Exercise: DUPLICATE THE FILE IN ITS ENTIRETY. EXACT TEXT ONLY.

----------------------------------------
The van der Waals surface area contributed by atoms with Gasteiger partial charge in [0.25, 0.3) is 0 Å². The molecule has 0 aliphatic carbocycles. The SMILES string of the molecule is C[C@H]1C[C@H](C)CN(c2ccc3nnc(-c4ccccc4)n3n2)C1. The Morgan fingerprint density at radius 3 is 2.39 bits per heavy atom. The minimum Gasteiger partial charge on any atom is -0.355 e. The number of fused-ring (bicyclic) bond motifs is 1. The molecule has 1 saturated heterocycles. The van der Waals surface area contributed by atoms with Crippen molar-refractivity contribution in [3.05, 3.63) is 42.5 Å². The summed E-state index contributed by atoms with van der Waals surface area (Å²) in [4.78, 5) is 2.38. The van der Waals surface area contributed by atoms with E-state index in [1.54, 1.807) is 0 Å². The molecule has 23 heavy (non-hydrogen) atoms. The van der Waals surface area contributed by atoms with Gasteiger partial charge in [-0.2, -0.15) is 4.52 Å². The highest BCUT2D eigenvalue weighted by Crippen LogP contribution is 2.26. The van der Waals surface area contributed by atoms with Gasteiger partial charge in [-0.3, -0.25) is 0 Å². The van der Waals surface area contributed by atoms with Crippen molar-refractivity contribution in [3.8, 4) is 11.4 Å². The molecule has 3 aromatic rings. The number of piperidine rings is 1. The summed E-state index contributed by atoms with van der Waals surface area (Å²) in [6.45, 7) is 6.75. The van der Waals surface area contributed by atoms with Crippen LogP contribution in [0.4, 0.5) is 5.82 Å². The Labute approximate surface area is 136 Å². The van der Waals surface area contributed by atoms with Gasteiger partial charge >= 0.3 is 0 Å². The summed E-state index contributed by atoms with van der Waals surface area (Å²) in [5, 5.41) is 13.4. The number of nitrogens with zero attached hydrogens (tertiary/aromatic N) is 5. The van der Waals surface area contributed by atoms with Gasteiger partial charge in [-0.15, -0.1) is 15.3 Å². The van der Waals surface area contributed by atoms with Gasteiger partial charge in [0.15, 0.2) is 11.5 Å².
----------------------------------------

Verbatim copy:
The van der Waals surface area contributed by atoms with Gasteiger partial charge in [0.25, 0.3) is 0 Å². The molecule has 0 aliphatic carbocycles. The SMILES string of the molecule is C[C@H]1C[C@H](C)CN(c2ccc3nnc(-c4ccccc4)n3n2)C1. The Morgan fingerprint density at radius 3 is 2.39 bits per heavy atom. The minimum Gasteiger partial charge on any atom is -0.355 e. The number of fused-ring (bicyclic) bond motifs is 1. The molecule has 1 saturated heterocycles. The van der Waals surface area contributed by atoms with Crippen molar-refractivity contribution in [3.05, 3.63) is 42.5 Å². The summed E-state index contributed by atoms with van der Waals surface area (Å²) in [4.78, 5) is 2.38. The van der Waals surface area contributed by atoms with E-state index in [1.54, 1.807) is 0 Å². The molecule has 23 heavy (non-hydrogen) atoms. The van der Waals surface area contributed by atoms with Gasteiger partial charge in [-0.2, -0.15) is 4.52 Å². The highest BCUT2D eigenvalue weighted by Crippen LogP contribution is 2.26. The van der Waals surface area contributed by atoms with Gasteiger partial charge in [-0.3, -0.25) is 0 Å². The van der Waals surface area contributed by atoms with Crippen molar-refractivity contribution in [3.8, 4) is 11.4 Å². The molecule has 3 aromatic rings. The number of piperidine rings is 1. The summed E-state index contributed by atoms with van der Waals surface area (Å²) in [6.45, 7) is 6.75. The van der Waals surface area contributed by atoms with Crippen LogP contribution in [0.4, 0.5) is 5.82 Å². The Labute approximate surface area is 136 Å². The van der Waals surface area contributed by atoms with Gasteiger partial charge >= 0.3 is 0 Å². The summed E-state index contributed by atoms with van der Waals surface area (Å²) in [5, 5.41) is 13.4. The number of nitrogens with zero attached hydrogens (tertiary/aromatic N) is 5. The van der Waals surface area contributed by atoms with Gasteiger partial charge in [-0.15, -0.1) is 15.3 Å². The van der Waals surface area contributed by atoms with Gasteiger partial charge in [0.15, 0.2) is 11.5 Å².